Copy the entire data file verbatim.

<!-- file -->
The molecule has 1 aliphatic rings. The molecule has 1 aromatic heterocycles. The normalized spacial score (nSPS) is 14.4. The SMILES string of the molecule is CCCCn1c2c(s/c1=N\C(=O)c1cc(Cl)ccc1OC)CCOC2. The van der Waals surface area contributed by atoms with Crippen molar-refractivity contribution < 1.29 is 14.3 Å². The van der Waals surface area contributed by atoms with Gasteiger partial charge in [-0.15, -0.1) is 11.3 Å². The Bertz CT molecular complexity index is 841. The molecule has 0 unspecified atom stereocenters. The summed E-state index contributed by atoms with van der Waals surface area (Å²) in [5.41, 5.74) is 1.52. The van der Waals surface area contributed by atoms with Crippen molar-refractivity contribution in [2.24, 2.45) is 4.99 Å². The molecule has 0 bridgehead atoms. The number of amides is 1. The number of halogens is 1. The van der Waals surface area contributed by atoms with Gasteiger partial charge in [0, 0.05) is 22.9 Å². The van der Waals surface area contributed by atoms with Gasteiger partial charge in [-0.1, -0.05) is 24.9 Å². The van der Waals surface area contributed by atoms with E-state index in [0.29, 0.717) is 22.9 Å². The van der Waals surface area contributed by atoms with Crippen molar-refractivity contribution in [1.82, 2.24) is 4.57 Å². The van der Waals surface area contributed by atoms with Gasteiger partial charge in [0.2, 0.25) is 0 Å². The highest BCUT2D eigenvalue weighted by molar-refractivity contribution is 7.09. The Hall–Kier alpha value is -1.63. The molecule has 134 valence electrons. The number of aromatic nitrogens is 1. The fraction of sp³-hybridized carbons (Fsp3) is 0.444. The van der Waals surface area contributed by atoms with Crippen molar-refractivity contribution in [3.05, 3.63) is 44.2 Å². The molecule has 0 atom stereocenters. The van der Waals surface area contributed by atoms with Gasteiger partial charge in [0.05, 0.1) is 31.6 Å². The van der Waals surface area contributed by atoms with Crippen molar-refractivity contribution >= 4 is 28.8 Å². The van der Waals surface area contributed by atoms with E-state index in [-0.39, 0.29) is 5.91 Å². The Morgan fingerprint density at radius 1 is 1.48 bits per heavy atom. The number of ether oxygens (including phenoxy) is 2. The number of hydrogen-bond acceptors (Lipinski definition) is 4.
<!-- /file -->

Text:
The molecule has 1 aliphatic rings. The molecule has 1 aromatic heterocycles. The normalized spacial score (nSPS) is 14.4. The SMILES string of the molecule is CCCCn1c2c(s/c1=N\C(=O)c1cc(Cl)ccc1OC)CCOC2. The van der Waals surface area contributed by atoms with Crippen molar-refractivity contribution < 1.29 is 14.3 Å². The van der Waals surface area contributed by atoms with Gasteiger partial charge in [-0.15, -0.1) is 11.3 Å². The Bertz CT molecular complexity index is 841. The molecule has 0 unspecified atom stereocenters. The summed E-state index contributed by atoms with van der Waals surface area (Å²) in [5.41, 5.74) is 1.52. The van der Waals surface area contributed by atoms with Crippen molar-refractivity contribution in [2.24, 2.45) is 4.99 Å². The molecule has 0 bridgehead atoms. The number of amides is 1. The number of halogens is 1. The van der Waals surface area contributed by atoms with Gasteiger partial charge in [0, 0.05) is 22.9 Å². The van der Waals surface area contributed by atoms with Gasteiger partial charge in [-0.1, -0.05) is 24.9 Å². The van der Waals surface area contributed by atoms with E-state index in [0.29, 0.717) is 22.9 Å². The van der Waals surface area contributed by atoms with Crippen molar-refractivity contribution in [1.82, 2.24) is 4.57 Å². The van der Waals surface area contributed by atoms with Gasteiger partial charge in [0.2, 0.25) is 0 Å². The highest BCUT2D eigenvalue weighted by molar-refractivity contribution is 7.09. The Hall–Kier alpha value is -1.63. The molecule has 134 valence electrons. The number of aromatic nitrogens is 1. The fraction of sp³-hybridized carbons (Fsp3) is 0.444. The van der Waals surface area contributed by atoms with Crippen molar-refractivity contribution in [3.05, 3.63) is 44.2 Å². The molecule has 0 atom stereocenters. The van der Waals surface area contributed by atoms with Gasteiger partial charge in [0.05, 0.1) is 31.6 Å². The van der Waals surface area contributed by atoms with Crippen molar-refractivity contribution >= 4 is 28.8 Å². The van der Waals surface area contributed by atoms with E-state index in [-0.39, 0.29) is 5.91 Å². The Morgan fingerprint density at radius 1 is 1.48 bits per heavy atom. The number of ether oxygens (including phenoxy) is 2. The number of hydrogen-bond acceptors (Lipinski definition) is 4.